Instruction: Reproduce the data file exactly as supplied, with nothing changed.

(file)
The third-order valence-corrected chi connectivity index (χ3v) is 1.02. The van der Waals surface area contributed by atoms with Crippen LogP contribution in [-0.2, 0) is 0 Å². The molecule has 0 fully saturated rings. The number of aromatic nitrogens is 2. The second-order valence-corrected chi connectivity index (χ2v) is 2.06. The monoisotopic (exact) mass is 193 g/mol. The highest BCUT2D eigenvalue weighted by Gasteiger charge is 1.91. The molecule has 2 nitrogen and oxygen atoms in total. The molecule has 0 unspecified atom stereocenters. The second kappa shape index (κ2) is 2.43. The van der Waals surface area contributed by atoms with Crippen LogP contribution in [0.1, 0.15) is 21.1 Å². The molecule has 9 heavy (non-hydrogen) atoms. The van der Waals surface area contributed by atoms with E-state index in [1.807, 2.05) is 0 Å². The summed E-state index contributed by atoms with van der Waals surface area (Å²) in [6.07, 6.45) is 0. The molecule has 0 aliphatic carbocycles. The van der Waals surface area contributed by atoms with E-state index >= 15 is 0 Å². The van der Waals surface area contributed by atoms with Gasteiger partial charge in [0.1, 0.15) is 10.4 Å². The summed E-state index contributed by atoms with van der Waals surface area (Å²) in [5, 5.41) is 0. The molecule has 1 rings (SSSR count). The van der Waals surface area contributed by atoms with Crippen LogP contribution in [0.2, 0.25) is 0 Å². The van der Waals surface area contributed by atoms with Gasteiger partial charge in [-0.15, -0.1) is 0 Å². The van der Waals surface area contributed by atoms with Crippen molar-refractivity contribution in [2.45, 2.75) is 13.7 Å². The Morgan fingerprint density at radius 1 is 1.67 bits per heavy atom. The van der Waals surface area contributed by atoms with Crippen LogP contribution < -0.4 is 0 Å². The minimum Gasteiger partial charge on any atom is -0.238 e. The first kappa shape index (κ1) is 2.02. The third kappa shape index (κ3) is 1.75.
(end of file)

The third-order valence-corrected chi connectivity index (χ3v) is 1.02. The van der Waals surface area contributed by atoms with Crippen LogP contribution in [-0.2, 0) is 0 Å². The molecule has 0 fully saturated rings. The number of aromatic nitrogens is 2. The second-order valence-corrected chi connectivity index (χ2v) is 2.06. The monoisotopic (exact) mass is 193 g/mol. The highest BCUT2D eigenvalue weighted by Gasteiger charge is 1.91. The molecule has 2 nitrogen and oxygen atoms in total. The molecule has 0 unspecified atom stereocenters. The second kappa shape index (κ2) is 2.43. The van der Waals surface area contributed by atoms with Crippen LogP contribution in [0.1, 0.15) is 21.1 Å². The molecule has 9 heavy (non-hydrogen) atoms. The van der Waals surface area contributed by atoms with E-state index in [1.807, 2.05) is 0 Å². The summed E-state index contributed by atoms with van der Waals surface area (Å²) in [6.07, 6.45) is 0. The molecule has 0 aliphatic carbocycles. The van der Waals surface area contributed by atoms with E-state index >= 15 is 0 Å². The van der Waals surface area contributed by atoms with Gasteiger partial charge in [0.1, 0.15) is 10.4 Å². The summed E-state index contributed by atoms with van der Waals surface area (Å²) in [5, 5.41) is 0. The molecule has 1 rings (SSSR count). The van der Waals surface area contributed by atoms with Crippen LogP contribution in [0.2, 0.25) is 0 Å². The van der Waals surface area contributed by atoms with Gasteiger partial charge in [-0.15, -0.1) is 0 Å². The van der Waals surface area contributed by atoms with Crippen molar-refractivity contribution in [2.45, 2.75) is 13.7 Å². The Morgan fingerprint density at radius 1 is 1.67 bits per heavy atom. The van der Waals surface area contributed by atoms with Crippen LogP contribution < -0.4 is 0 Å². The minimum Gasteiger partial charge on any atom is -0.238 e. The first kappa shape index (κ1) is 2.02. The third kappa shape index (κ3) is 1.75.